Following a court ruling yesterday, Deutsche Bank will have to tell the world how much its senior staff earn. For female bankers in the UK, there may be a quicker way to unearth colleagues' pay.
The Frankfurt High Court ruled that if asked by its shareholders, Deutsche Bank will have to reveal the earnings of several of its senior bankers, including Anshu Jain and Michael Cohrs, co-heads of corporate and investment banking.
With pay for both men likely to reach seven and probably eight digits, the revelations should make interesting reading.
Lesser bankers who want to find out about colleagues' bonuses may be interested in learning of an alternative method of doing so, albeit one that is unlikely to go down very well with the powers that be.
Since 2003, UK employees have had a right to issue employers with an equal pay questionnaire in order to establish whether they are earning the same as colleagues who do similar work. The questionnaire is typically used by women to find out whether they are earning the same as men but could also be used by men who feel unfairly paid compared to women.
James Davies, an employment partner at law firm Lewis Silkin, says the questionnaire hasn't proven popular in the City: "Very few people are using it as a mechanism to satisfy their curiosity about what colleagues are earning."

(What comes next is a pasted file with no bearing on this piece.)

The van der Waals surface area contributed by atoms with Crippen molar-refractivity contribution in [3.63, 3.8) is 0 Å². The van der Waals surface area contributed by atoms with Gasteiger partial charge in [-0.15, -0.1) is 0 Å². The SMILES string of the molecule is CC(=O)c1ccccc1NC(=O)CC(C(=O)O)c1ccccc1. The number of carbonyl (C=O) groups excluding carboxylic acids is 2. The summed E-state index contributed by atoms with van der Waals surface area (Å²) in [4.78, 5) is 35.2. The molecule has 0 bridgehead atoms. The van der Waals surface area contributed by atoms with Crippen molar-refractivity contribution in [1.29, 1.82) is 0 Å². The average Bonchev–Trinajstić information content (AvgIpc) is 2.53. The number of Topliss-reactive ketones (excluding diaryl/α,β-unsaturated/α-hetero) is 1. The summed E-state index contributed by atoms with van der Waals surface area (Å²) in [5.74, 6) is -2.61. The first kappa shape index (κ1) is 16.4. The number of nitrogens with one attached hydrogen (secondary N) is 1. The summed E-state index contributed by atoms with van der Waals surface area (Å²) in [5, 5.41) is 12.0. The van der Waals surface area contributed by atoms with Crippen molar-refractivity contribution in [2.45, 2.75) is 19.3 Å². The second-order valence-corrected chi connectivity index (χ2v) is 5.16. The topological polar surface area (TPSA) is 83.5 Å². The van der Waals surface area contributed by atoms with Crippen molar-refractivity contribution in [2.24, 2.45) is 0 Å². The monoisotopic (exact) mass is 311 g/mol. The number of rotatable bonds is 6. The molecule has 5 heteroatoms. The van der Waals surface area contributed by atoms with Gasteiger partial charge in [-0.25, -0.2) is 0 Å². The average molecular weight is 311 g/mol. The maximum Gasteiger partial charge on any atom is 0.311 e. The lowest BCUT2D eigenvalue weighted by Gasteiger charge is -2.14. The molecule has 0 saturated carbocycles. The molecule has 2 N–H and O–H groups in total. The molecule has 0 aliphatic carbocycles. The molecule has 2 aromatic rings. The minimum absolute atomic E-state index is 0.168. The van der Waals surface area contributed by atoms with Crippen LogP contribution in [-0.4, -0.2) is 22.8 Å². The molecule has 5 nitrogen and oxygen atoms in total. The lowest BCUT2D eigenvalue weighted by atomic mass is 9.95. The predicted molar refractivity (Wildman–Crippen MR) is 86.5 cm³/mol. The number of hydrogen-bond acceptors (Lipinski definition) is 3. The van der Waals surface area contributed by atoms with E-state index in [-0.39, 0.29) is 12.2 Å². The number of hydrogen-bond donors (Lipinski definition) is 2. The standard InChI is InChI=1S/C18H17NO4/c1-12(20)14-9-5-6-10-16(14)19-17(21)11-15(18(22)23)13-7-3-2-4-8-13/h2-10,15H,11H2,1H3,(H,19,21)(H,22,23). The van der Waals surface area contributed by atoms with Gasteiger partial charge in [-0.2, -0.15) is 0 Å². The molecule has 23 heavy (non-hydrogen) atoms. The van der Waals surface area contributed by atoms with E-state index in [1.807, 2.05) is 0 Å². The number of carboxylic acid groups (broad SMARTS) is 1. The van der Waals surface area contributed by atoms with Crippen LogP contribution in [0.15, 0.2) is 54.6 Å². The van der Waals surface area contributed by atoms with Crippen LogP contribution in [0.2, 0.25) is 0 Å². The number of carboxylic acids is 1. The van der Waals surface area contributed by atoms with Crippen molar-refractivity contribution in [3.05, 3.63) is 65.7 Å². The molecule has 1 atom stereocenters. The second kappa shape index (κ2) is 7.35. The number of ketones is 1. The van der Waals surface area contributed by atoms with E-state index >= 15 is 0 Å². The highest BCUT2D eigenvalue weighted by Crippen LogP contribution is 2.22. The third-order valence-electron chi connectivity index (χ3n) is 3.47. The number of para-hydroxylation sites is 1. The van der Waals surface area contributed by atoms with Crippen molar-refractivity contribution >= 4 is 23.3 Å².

He attributes this reticence to the fact that the move is typically seen as a confrontational step en-route to a sex discrimination claim, and that banks are usually unwilling to disclose the information even when faced with a questionnaire.
If a questionnaire is issued and a bank doesn't provide the information requested, it will count against the bank in an equal pay tribunal, says Davies.
Unfortunately, Davies says the questionnaire can only be used to highlight pay discrepancies between the sexes and not cases of one man being paid more than another for doing a similar job. For that, it takes the Frankfurt High Court.